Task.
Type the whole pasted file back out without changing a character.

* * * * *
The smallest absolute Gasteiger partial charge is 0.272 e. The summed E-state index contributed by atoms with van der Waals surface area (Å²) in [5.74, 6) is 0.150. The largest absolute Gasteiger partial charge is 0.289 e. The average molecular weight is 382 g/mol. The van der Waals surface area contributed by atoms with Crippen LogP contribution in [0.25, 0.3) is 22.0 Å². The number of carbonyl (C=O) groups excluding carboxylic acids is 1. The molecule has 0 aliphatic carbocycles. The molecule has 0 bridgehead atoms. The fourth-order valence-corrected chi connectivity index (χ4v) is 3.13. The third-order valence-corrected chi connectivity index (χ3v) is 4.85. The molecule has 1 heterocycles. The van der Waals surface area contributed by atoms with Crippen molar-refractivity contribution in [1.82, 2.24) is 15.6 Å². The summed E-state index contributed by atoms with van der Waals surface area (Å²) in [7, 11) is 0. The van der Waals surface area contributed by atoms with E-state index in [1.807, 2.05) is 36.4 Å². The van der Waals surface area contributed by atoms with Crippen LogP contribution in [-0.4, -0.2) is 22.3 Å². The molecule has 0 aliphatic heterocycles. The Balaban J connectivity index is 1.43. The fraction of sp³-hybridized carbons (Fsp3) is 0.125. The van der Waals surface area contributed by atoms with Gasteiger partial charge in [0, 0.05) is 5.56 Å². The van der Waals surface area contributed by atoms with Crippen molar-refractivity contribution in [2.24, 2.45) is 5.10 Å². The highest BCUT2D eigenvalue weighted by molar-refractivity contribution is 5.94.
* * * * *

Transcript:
The smallest absolute Gasteiger partial charge is 0.272 e. The summed E-state index contributed by atoms with van der Waals surface area (Å²) in [5.74, 6) is 0.150. The largest absolute Gasteiger partial charge is 0.289 e. The average molecular weight is 382 g/mol. The van der Waals surface area contributed by atoms with Crippen LogP contribution in [0.25, 0.3) is 22.0 Å². The number of carbonyl (C=O) groups excluding carboxylic acids is 1. The molecule has 0 aliphatic carbocycles. The molecule has 0 bridgehead atoms. The fourth-order valence-corrected chi connectivity index (χ4v) is 3.13. The third-order valence-corrected chi connectivity index (χ3v) is 4.85. The molecule has 1 heterocycles. The van der Waals surface area contributed by atoms with Crippen molar-refractivity contribution in [1.82, 2.24) is 15.6 Å². The summed E-state index contributed by atoms with van der Waals surface area (Å²) in [7, 11) is 0. The van der Waals surface area contributed by atoms with E-state index in [1.807, 2.05) is 36.4 Å². The van der Waals surface area contributed by atoms with Crippen LogP contribution in [-0.4, -0.2) is 22.3 Å². The molecule has 0 aliphatic heterocycles. The Balaban J connectivity index is 1.43. The fraction of sp³-hybridized carbons (Fsp3) is 0.125. The van der Waals surface area contributed by atoms with Gasteiger partial charge in [0, 0.05) is 5.56 Å². The van der Waals surface area contributed by atoms with Crippen molar-refractivity contribution in [2.24, 2.45) is 5.10 Å². The highest BCUT2D eigenvalue weighted by molar-refractivity contribution is 5.94.